I have never been a fan of the National Popular Vote Plan, where states agree to pledge their electoral votes to the winner of the national popular vote--no matter what their state electorate may have votes. California and Maryland have implemented the plan and if a group of states comprising a majority of the electoral votes implement the plan it will take effect. One perverse result might be that a state like Maryland, which generally votes Democratic could have their state results ignored if a Repubican wins the national popular vote. Put in real context, lets say Hillary Clinton/Barack Obama wins Maryland by 15 percentage points. but John McCain wins the national vote by one percentage point, under the National Popular Vote Plan, Maryland would cede all of its electoral votes to John McCain. Thus, the will of the people of Maryland would have been subverted by everyone else in the country.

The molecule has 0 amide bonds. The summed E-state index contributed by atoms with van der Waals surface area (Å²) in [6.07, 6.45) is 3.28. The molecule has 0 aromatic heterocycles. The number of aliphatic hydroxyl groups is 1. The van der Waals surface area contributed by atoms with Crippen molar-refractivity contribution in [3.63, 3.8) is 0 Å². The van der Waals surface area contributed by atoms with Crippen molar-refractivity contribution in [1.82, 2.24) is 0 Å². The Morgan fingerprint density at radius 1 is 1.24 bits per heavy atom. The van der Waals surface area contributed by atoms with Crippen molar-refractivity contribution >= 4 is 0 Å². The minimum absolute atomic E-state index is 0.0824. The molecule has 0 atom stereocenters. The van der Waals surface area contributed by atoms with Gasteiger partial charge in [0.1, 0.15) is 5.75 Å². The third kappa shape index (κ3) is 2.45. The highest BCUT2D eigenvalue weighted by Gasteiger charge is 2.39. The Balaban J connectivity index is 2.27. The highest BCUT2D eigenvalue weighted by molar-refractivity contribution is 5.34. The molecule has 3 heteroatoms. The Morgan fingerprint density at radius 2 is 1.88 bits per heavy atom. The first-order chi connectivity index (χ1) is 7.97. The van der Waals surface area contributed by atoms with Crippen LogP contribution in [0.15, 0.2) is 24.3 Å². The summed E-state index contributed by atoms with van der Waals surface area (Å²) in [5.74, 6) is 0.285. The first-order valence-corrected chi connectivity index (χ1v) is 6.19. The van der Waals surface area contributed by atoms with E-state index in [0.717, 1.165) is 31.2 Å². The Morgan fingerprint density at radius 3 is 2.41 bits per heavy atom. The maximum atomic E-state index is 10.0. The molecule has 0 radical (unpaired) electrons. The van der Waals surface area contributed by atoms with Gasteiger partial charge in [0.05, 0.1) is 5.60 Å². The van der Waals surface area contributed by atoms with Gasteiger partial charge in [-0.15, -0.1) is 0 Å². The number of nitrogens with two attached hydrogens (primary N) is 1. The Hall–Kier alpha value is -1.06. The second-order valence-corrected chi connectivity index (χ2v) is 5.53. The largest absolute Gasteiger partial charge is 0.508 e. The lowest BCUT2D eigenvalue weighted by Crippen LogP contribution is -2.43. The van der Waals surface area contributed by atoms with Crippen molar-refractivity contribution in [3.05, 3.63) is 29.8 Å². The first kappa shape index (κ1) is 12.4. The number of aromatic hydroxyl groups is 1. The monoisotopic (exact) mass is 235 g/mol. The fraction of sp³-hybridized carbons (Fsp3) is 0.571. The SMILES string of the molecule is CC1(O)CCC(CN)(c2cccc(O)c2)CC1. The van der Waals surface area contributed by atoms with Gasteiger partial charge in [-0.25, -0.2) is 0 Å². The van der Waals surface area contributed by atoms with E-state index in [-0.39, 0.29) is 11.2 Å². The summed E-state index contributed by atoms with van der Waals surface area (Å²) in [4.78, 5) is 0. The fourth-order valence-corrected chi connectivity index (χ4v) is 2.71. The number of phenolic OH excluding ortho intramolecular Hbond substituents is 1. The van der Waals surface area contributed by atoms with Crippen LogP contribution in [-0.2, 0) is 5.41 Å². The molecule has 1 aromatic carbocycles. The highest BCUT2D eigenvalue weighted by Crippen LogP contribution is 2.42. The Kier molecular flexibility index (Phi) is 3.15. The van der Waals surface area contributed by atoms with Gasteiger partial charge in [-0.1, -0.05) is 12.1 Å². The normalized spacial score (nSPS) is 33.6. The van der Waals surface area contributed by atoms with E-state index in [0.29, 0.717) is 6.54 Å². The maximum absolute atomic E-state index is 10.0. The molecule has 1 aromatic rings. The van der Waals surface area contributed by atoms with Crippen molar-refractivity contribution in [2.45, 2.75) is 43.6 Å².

Well, David Gringer, in a student note for the Columbia Law Review argues that Sections 2 and 5 of the Voting Rights Act may present a problem for the National Popular Vote plan. It is a pretty good article.
Hat Tip: Prof. Hasen.